Bzzzz: 'Not yet normal' at Cebu City Hall? Depends on who's rating the casuals

PEOPLE talk about...

[1] WHY BONGBONG MARCOS WILL RUN IN 2020. His sister, Senator Imee Marcos, said she knows Ferdinand Marcos Jr. will run "kasi unemployed siya. Luto na lang nang luto, blog nang blog." The sister doesn't know if he will run for a national or local position. "There seems to be a stampede of candidates in the 2022 national elections," she said. Their mom, Mrs. Imelda Marcos, their "oracle and consultant," has yet to give her advice.

No word about his protest against Vice President Leni Robredo. Which doesn't mean Bongbong has given up all hopes already.

[2] "HYBRID VOTING" IN NEXT ELECTIONS? The senators are reportedly for it. It means votes will be cast and tallied manually at the precinct level and the results transmitted digitally. It's not known yet how much time it would eat up before the winners are known. But politicians who fear being cheated may get some comfort that the part of the unknown, with the risk of fraud, in elections is reduced in the precincts.

Replacing the casuals

Some Cebu City Hall watchers say one gauge that the Mayor Edgar Labella administration has not yet "settled in" is that operations are not yet "normal."

For one, they say, many casual employees, hired last year yet, starting in July, have not yet been paid because of incomplete or invalid papers. It's not certain how many of City Hall's 3,000 casual workers have not been paid yet.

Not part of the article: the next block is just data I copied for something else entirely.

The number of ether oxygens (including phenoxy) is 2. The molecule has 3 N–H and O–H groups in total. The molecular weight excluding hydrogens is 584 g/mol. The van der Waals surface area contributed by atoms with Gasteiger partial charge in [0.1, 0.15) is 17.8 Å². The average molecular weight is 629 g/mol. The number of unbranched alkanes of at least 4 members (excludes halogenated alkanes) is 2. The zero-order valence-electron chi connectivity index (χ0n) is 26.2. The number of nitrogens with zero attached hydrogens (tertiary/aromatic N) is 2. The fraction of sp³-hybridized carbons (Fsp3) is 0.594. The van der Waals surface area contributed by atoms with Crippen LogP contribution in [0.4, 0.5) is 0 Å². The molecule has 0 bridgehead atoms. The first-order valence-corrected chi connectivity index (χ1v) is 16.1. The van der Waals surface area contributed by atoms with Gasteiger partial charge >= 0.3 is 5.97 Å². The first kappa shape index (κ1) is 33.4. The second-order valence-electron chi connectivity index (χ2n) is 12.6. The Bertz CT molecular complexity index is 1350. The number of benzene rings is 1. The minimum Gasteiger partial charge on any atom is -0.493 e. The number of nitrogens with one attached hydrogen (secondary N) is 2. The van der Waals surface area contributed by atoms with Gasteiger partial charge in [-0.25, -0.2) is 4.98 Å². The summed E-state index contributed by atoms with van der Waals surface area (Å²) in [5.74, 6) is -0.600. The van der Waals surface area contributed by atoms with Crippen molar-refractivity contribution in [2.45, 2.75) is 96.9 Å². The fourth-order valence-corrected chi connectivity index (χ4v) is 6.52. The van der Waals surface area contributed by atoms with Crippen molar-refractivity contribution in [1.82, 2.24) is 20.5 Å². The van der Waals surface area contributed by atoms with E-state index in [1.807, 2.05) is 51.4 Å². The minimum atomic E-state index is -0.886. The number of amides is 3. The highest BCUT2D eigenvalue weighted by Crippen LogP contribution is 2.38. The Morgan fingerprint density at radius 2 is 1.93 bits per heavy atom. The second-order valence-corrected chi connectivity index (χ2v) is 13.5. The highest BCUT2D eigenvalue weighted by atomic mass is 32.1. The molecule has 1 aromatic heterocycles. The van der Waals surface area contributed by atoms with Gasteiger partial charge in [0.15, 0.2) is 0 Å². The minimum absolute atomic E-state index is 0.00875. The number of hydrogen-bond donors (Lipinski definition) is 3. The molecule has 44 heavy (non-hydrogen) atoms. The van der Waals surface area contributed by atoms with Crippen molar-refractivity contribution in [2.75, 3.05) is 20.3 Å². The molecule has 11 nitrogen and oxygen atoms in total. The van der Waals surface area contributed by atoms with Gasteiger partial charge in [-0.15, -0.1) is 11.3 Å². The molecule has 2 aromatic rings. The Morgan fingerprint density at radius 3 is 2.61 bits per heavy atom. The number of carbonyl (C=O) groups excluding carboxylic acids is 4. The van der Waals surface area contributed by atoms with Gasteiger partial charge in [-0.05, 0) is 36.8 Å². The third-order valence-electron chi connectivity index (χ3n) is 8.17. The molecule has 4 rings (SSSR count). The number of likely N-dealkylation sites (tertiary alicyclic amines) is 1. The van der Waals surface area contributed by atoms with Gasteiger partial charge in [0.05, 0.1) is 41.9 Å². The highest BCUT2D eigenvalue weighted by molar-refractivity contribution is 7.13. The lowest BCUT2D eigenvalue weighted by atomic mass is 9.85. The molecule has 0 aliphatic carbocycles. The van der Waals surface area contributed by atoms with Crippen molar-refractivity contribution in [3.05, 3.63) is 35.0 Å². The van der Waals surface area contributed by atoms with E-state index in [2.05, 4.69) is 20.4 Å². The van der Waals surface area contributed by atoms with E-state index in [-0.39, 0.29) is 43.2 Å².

All new administrations tend to falter while adjusting to the new environment "but it's more than six months already."

Mayor Labella said last August that they're focused on filling up the 2,900 full-time positions at City Hall "so they can do away with hiring more casual employees."

Mayors historically fail to achieve that goal of depending on regulars to dispense with services of casuals.

The reasons cited by one City Hall watcher:

[1] Tough to make the casual workers do their assigned job, so they hire more to get things done;

[2] Supporters and friends keep asking to have their relatives and acquaintances get employed; the elected officials often cannot say no.

[3] The casual or "job order" positions are useful in settling disputes among political leaders, just as they are the cause of the feuds in the first place.

[4] The number of casuals is assumed to be a bloc of voters for the administration; the regulars are protected by Civil Service and may vote for rival candidates. The bigger the number of casuals, the bigger the "captive vote."

What is 'normal'

Five months ago, the Civil Service Commission reportedly discovered "an overdraft" of casuals at Cebu City Hall.

Worse, the CSC checkers, going undercover, discovered "employees" who were playing games on their cell-phones, putting on makeup and even sleeping. And they were not stopped by their supervisors, indicating lack of control over the employees, most of whom are employed as political favor or reward.

It would be interesting to find out if after the next six months, the number of casuals will be reduced and more will be hired for regular positions instead.

A veteran employee, asked by a news reporter why things hadn't gone normal yet for the Labella administration, said, "Not normal? This is normal. It becomes abnormal if you see casuals working hard at their job."

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